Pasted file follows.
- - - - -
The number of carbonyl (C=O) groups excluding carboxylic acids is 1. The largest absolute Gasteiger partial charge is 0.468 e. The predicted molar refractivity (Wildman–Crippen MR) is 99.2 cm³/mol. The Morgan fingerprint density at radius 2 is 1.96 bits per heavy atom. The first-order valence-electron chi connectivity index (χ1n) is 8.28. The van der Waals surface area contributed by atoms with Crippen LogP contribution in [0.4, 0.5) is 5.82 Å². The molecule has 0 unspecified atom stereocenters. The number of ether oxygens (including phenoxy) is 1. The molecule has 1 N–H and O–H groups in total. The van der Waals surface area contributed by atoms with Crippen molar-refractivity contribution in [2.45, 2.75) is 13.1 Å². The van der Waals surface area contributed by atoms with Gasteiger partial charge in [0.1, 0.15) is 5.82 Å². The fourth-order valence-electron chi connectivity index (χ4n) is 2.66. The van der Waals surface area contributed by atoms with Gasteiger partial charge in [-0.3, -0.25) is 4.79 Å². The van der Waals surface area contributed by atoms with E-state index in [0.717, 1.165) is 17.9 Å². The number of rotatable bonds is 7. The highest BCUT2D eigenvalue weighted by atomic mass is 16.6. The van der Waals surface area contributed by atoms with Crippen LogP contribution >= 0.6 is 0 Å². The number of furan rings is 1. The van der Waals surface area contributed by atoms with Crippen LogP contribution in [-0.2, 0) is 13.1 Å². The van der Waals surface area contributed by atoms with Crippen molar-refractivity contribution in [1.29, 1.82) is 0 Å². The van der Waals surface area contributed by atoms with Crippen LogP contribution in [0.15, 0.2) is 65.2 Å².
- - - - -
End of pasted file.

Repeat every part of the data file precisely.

The number of carbonyl (C=O) groups excluding carboxylic acids is 1. The largest absolute Gasteiger partial charge is 0.468 e. The predicted molar refractivity (Wildman–Crippen MR) is 99.2 cm³/mol. The Morgan fingerprint density at radius 2 is 1.96 bits per heavy atom. The first-order valence-electron chi connectivity index (χ1n) is 8.28. The van der Waals surface area contributed by atoms with Crippen LogP contribution in [0.4, 0.5) is 5.82 Å². The molecule has 0 unspecified atom stereocenters. The number of ether oxygens (including phenoxy) is 1. The molecule has 1 N–H and O–H groups in total. The van der Waals surface area contributed by atoms with Crippen molar-refractivity contribution in [2.45, 2.75) is 13.1 Å². The van der Waals surface area contributed by atoms with Gasteiger partial charge in [0.1, 0.15) is 5.82 Å². The fourth-order valence-electron chi connectivity index (χ4n) is 2.66. The van der Waals surface area contributed by atoms with Gasteiger partial charge in [-0.3, -0.25) is 4.79 Å². The van der Waals surface area contributed by atoms with E-state index in [0.717, 1.165) is 17.9 Å². The number of rotatable bonds is 7. The highest BCUT2D eigenvalue weighted by atomic mass is 16.6. The van der Waals surface area contributed by atoms with Crippen LogP contribution >= 0.6 is 0 Å². The number of furan rings is 1. The van der Waals surface area contributed by atoms with Crippen LogP contribution in [-0.2, 0) is 13.1 Å². The van der Waals surface area contributed by atoms with Crippen molar-refractivity contribution in [1.29, 1.82) is 0 Å². The van der Waals surface area contributed by atoms with Crippen LogP contribution in [0.15, 0.2) is 65.2 Å².